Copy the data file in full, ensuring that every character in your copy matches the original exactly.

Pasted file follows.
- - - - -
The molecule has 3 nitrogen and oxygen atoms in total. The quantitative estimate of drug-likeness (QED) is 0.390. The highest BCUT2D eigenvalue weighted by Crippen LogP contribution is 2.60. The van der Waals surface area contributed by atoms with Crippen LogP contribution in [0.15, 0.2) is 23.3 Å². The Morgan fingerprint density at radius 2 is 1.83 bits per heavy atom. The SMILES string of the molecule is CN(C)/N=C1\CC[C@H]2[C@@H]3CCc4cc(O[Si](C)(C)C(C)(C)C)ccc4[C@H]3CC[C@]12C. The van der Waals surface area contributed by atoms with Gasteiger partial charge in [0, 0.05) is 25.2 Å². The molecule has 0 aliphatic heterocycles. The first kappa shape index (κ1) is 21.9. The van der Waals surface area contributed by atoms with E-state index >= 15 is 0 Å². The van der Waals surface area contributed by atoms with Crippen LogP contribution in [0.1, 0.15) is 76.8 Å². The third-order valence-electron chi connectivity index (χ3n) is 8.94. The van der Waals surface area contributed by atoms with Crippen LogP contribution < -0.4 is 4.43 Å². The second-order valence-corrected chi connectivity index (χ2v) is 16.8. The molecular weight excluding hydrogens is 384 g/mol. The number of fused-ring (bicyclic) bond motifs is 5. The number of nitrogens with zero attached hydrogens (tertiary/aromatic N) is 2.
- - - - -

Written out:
The molecule has 3 nitrogen and oxygen atoms in total. The quantitative estimate of drug-likeness (QED) is 0.390. The highest BCUT2D eigenvalue weighted by Crippen LogP contribution is 2.60. The van der Waals surface area contributed by atoms with Crippen LogP contribution in [0.15, 0.2) is 23.3 Å². The Morgan fingerprint density at radius 2 is 1.83 bits per heavy atom. The SMILES string of the molecule is CN(C)/N=C1\CC[C@H]2[C@@H]3CCc4cc(O[Si](C)(C)C(C)(C)C)ccc4[C@H]3CC[C@]12C. The van der Waals surface area contributed by atoms with Gasteiger partial charge in [0, 0.05) is 25.2 Å². The molecule has 0 aliphatic heterocycles. The first kappa shape index (κ1) is 21.9. The van der Waals surface area contributed by atoms with E-state index >= 15 is 0 Å². The van der Waals surface area contributed by atoms with Crippen LogP contribution in [0.1, 0.15) is 76.8 Å². The third-order valence-electron chi connectivity index (χ3n) is 8.94. The van der Waals surface area contributed by atoms with Crippen LogP contribution < -0.4 is 4.43 Å². The second-order valence-corrected chi connectivity index (χ2v) is 16.8. The molecular weight excluding hydrogens is 384 g/mol. The number of fused-ring (bicyclic) bond motifs is 5. The number of nitrogens with zero attached hydrogens (tertiary/aromatic N) is 2.